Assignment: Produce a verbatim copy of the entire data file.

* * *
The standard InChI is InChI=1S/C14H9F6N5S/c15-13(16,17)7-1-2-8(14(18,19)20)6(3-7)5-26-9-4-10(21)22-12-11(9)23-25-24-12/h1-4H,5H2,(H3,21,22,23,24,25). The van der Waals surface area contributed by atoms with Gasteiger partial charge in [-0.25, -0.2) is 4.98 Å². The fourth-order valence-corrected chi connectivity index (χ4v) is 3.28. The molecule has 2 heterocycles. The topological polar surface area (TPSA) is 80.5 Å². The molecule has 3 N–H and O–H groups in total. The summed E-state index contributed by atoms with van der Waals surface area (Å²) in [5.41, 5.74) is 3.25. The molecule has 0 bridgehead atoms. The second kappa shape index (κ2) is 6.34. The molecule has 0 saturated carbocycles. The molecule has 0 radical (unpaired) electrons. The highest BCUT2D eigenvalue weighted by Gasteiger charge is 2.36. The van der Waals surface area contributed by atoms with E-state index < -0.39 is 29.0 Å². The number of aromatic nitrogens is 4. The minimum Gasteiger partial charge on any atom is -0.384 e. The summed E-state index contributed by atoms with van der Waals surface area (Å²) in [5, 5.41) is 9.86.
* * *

The standard InChI is InChI=1S/C14H9F6N5S/c15-13(16,17)7-1-2-8(14(18,19)20)6(3-7)5-26-9-4-10(21)22-12-11(9)23-25-24-12/h1-4H,5H2,(H3,21,22,23,24,25). The van der Waals surface area contributed by atoms with Gasteiger partial charge in [-0.25, -0.2) is 4.98 Å². The fourth-order valence-corrected chi connectivity index (χ4v) is 3.28. The molecule has 2 heterocycles. The topological polar surface area (TPSA) is 80.5 Å². The molecule has 3 N–H and O–H groups in total. The summed E-state index contributed by atoms with van der Waals surface area (Å²) in [5.41, 5.74) is 3.25. The molecule has 0 bridgehead atoms. The second kappa shape index (κ2) is 6.34. The molecule has 0 saturated carbocycles. The molecule has 0 radical (unpaired) electrons. The highest BCUT2D eigenvalue weighted by Gasteiger charge is 2.36. The van der Waals surface area contributed by atoms with E-state index < -0.39 is 29.0 Å². The number of aromatic nitrogens is 4. The minimum Gasteiger partial charge on any atom is -0.384 e. The summed E-state index contributed by atoms with van der Waals surface area (Å²) in [5, 5.41) is 9.86.